BBC unions were set to meet with director-general Mark Thompson on Wednesday of this week in an attempt to negotiate over his plans for 3,800 job losses.
A highly successful strike on Monday 23 May involving workers in the NUJ, Bectu and Amicus unions rocked BBC management. It made changes to its original plans.
The unions then called off a two-day strike set for Tuesday and Wednesday of last week to enter discussions.
Thompson has said he will not privatise the BBC Resources studios and production division before 1 June 2007. He has also said that pensions will become a top priority in the selling off of BBC Broadcast, the technical and creative division.
Workers in these areas will face a consultative ballot over the concessions.
But Thompson has made it clear he will not budge over the job losses, which will include compulsory redundancies. The unions have said that they will organise more action if the job losses are pushed through.
Bectu members voted to continue their fight against the job cuts at their conference in Liverpool last weekend.
Tim Malone, a Bectu rep at News Interactive, told Socialist Worker, “I’m convinced that Thompson’s plans are about making the BBC lean, mean and ripe for privatisation.
“The union leadership is fighting over how the cuts are implemented. But that isn’t good enough for Thompson — he wants to be seen to be ruthless.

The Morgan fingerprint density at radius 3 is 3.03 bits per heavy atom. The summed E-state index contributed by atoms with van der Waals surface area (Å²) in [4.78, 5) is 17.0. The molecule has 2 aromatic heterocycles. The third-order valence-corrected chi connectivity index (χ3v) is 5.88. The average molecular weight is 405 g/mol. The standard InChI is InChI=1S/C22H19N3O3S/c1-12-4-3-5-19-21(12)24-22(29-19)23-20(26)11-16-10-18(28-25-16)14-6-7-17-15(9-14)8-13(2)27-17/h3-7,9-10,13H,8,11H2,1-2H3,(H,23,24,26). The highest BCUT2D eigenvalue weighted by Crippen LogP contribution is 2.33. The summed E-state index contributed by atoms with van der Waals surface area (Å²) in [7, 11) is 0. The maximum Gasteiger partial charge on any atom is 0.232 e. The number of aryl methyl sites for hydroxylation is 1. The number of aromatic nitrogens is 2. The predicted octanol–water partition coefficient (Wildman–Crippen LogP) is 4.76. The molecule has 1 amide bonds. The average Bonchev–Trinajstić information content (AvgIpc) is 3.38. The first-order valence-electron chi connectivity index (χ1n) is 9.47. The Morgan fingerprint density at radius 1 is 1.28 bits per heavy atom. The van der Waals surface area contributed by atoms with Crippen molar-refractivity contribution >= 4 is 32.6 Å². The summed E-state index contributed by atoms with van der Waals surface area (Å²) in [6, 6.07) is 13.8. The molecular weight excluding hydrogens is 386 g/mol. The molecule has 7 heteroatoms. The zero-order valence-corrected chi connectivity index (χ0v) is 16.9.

“If the unions don’t fight this, we can kiss goodbye to all of the favourable local agreements we have won. The scale of the cuts will cause a significant setback to the status of the unions in the BBC.
“I am convinced people would have come out again on Tuesday and Wednesday of last week. Workers at Broadcast and Resources don’t want to be privatised.
“They could still vote to reject the offer. At the very least, the unions must have no compulsory redundancies as their position at the negotiations this week.”
Pete Murray, deputy father of the NUJ chapel (union branch) at BBC Scotland, said, “There is a mixed mood in my chapel. A lot of people are still keen to push for more strikes.
“Most chapel reps have rejected the deal. We need to keep the pressure up on the BBC. Reps will have to go head-to-head with local managements, which we need to do from a position of strength.
“Activists are considering plans for overtime bans and other stoppages if talks fail to secure the unions’ demands. The G8 summit next month could be a target for industrial action if the dispute is not settled.
“This is our one opportunity to shave down the number of jobs management wants to cut.”